I was invited to talk last week to all of our admissions counselors about our college’s presence in social media. When I noted this on Twitter (I’m a dork), one of my followers asked if I would discuss searching and screening applying students via their Facebook profiles.
Obviously: Not. (Who has that kind of staffing, let alone mindset?) But it reminded me how the narrative, the relationship between colleges and Facebook has changed so quickly. When I first heard about The Facebook a few years ago, it was in the context of colleges wanting to block Facebook usage because of underage students disclosing their drinking habits, pics of groups conducting hazing, concerns about stalking, etc. Conclusion: Facebook bad!
But during a Web roundtable at a SUNYCUAD conference a couple years ago, I encountered a feeling that colleges wanted to find ways to work productively on/with Facebook. Of course my friend Rachel Reuben at New Paltz was already ahead of the curve, but the attitudes of many college communicators, myself included, started to evolve to Facebook as an opportunity — not a crisis.
The tipping point for colleges’ relationships with Facebook probably came with the introduction of Fans pages in November 2007 [date corrected, merci to Karine Joly], providing for official presences in the Web’s most active social-media community. We were among the institutions who explored Fans pages early and — lo and behold — not only did people come out of the woodwork to become fans of SUNY Oswego but they started asking questions, sharing memories and making connections. Now the question isn’t Should we be on Facebook? but What more can we do with Facebook?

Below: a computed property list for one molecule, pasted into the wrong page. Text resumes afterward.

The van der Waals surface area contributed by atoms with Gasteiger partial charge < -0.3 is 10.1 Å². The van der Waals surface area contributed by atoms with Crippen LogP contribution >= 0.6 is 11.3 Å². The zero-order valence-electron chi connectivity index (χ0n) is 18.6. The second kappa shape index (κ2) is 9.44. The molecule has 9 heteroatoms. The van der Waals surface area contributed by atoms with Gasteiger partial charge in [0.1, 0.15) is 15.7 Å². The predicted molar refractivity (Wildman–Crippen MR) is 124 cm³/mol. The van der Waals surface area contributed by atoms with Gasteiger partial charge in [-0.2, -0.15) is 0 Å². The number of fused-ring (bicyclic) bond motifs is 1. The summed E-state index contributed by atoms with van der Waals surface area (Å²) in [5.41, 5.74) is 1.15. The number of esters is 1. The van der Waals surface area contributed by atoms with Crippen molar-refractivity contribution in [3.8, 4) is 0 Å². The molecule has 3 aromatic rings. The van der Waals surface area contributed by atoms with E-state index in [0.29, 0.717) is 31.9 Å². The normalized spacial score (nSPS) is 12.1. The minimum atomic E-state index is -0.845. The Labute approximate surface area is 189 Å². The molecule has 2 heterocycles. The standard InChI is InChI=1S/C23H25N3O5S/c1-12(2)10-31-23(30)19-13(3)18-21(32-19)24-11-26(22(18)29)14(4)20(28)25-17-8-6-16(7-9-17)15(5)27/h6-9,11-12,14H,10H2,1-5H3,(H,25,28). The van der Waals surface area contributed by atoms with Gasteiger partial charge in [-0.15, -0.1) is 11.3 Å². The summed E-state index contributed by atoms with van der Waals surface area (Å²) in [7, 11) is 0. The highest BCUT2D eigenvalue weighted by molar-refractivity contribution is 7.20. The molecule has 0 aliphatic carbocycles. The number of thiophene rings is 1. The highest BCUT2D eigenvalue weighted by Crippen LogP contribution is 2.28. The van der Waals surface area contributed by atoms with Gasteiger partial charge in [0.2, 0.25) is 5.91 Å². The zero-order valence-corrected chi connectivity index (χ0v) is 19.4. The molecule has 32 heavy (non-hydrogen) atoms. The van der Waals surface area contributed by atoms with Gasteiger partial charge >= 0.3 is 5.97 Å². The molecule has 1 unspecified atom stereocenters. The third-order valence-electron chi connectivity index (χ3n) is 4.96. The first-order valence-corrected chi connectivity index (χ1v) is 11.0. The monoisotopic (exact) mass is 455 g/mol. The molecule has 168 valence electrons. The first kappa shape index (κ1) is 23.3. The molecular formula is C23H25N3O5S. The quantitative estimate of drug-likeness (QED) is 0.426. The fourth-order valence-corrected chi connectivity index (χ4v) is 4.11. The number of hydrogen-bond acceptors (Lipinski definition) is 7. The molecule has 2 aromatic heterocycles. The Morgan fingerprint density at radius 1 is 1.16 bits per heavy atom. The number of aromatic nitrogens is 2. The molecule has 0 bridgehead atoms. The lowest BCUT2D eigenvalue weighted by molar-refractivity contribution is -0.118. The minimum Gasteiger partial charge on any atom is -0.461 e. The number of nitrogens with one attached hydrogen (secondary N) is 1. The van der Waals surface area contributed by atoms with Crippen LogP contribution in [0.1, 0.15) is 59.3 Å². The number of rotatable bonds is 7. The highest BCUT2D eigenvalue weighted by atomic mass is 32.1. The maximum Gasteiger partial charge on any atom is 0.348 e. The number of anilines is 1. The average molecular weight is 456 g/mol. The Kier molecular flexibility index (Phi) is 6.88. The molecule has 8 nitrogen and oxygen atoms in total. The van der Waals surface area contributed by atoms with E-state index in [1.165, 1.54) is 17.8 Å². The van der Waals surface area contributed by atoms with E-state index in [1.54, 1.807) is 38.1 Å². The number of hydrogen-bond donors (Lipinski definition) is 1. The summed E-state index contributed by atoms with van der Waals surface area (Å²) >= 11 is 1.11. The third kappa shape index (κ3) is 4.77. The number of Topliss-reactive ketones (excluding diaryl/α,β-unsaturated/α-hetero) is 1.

Historians and sociologists could chronicle the length of time it takes for movements or ideas to go from outhouse to penthouse in terms of acceptability. In the world of Web 2.0, the cycle grows ever shorter. Student blogs, considered a novelty seemingly yesterday, are now reportedly used by more than half the colleges in the U.S. YouTube, once considered a place to be embarrassed, not promoted, has become a hot property with colleges everywhere creating their own channels.
At the end of my presentation to admissions counselors, I received a nice round of applause. During the break, some counselors also said thanks and even good job! All that seemed inconceivable a couple years ago, but it’s great how people see the advantages of social media as a legitimate channel of communication. Doesn’t it make you wonder what idea that today colleges find improbable will soon win widespread acceptance?